The Declaration of Tiwanaku

September 25, 2007

As the tri-colored presidential sash was draped over the shoulder of Evo Morales on January 22, tears welled up in his eyes. The day before, he was vested with the power to rule by amautas (indigenous authorities) at the pre-Incan ruins of Tiwanaku, where a crowd of some 50,000 cheered the nation’s new Aymara president; history in the making. Even the military command ceremoniously handed the former coca farmer a “leadership cane” symbolizing maximum authority.

“With the strength of the people we can put an end to the colonial and neoliberal state,” said Morales to the mostly indigenous crowd at Tiwanaku. “We need the support of all of you, a serious and responsible commitment to bend the hand of the empire…. If I can’t advance, push me. It’s possible that I’ll make mistakes, but I’ll never betray the struggle of the people and the fight for the liberation of the Americas.”

This last message was a direct appeal to Bolivia’s powerful, yet fragmented, social movements. It was this overwhelmingly poor and indigenous constellation of communities that had forced the impromptu December 18 elections in the first place, and then handed Morales the victory with nearly 54% of the vote—an historically unprecedented mandate given the country’s fractious political landscape. It will be the rank-and-file of these movements that are likely to determine what happens next in Bolivia.

Shortly after the official inauguration, the country erupted in celebration. More than 100,000 revelers braved a driving rain in La Paz to receive their new president in the Plaza of Heroes, site of the country’s many popular uprisings. Despite a general sense of uncertainty among the public, hopes are high and expectations growing for the new government. The coca growers, who form the base of Morales’ Movement Toward Socialism (MAS) party, want his administration to address coca production; landless peasants want extensive land redistribution; campesinos from the altiplano (highland plateau), organizations from the largely Aymara city of El Alto and other social movement groups are demanding that the government nationalize the hydrocarbons industry; and elite business groups from eastern provinces continue to clamor for greater provincial autonomy. The MAS government is also expected to make quick on its promise to convoke a constituent assembly that will rewrite Bolivia’s constitution.

Internationally, the government’s compliance with most of these demands will be met with stiff opposition, if not outright rejection. The hostile U.S. Administration, which holds the purse strings to a significant portion of the national budget, will adamantly oppose changes in coca policy and the rollback of market reforms. Although they have shown openness toward negotiation, some of Morales’ closest allies in the region will respond unfavorably if he makes good on his campaign promise of gas nationalization—both Argentina and, particularly, Brazil are highly dependent on cheap Bolivian gas and have significant investments in the industry. And if the past is any indication, transnational corporations will file costly international lawsuits if changes are made to contracts on everything from gas exploration to basic services like water and electricity provision.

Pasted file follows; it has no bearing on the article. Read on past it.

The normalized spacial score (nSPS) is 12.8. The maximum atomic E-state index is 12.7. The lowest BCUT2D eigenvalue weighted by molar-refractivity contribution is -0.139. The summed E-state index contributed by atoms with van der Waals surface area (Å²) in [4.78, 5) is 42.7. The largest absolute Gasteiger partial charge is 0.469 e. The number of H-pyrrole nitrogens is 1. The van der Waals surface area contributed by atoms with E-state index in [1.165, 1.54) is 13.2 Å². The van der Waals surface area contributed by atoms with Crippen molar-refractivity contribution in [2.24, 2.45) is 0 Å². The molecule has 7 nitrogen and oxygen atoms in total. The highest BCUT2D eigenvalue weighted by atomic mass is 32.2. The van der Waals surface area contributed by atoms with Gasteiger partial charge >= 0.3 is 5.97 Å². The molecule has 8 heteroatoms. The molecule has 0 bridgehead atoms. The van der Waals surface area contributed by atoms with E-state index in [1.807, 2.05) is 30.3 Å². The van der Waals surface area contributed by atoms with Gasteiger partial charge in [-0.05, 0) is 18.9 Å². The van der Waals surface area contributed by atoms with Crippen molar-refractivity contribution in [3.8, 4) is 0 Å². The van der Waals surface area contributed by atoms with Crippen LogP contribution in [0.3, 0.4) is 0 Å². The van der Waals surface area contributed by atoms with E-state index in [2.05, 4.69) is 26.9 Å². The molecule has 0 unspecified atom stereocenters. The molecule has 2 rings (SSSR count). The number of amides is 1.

Bolivia, the most trampled and bullied republic of South America, is in the international spotlight. The Latin American left waits anxiously to see if an impoverished country, made up mostly of indigenous people and led by one of their own, will be able to shed centuries of colonialism and tip the scales of globalization toward liberty, justice and equality. But already some fear that Morales’ conciliatory tones toward international capital in the last stretch of the campaign forecast a repeat of the disappointing Brazilian experience, which had similarly raised the hopes of millions.

Bolivia is unpredictable, especially now, yet many analysts and media outlets—from left to right—predict that the seemingly irreconcilable demands by the social movements and a globalized neoliberal economy will create an impossible situation for Morales, who, unable to deliver, will eventually be forced to resign amid mass protests.

Although Morales might not be a radical by Bolivian standards, it is the radicalness of the social movements that could save him by forcing his hand and pushing him, as he asked of them at Tiwanaku. All eyes are on Morales, yet keen observers should instead be watching the social movements and how they respond to the new government. If they are able to maintain their independence and combativeness, as the more radical sectors surely will, then Morales will have a fighting chance to effect lasting changes—because he’ll have to. And for that, as an op-ed in Argentina’s Página/12 loudly proclaimed, “¡Gracias Bolivia!”

About the Author
Teo Ballvé is a NACLA editor and covered the beginning of The Other Campaign as part of the multimedia collective “The Other Journalism with The Other Campaign.” For ongoing coverage, visit

Tags: Bolivia, Tiwanaku, Evo Morales, indigenous, elections

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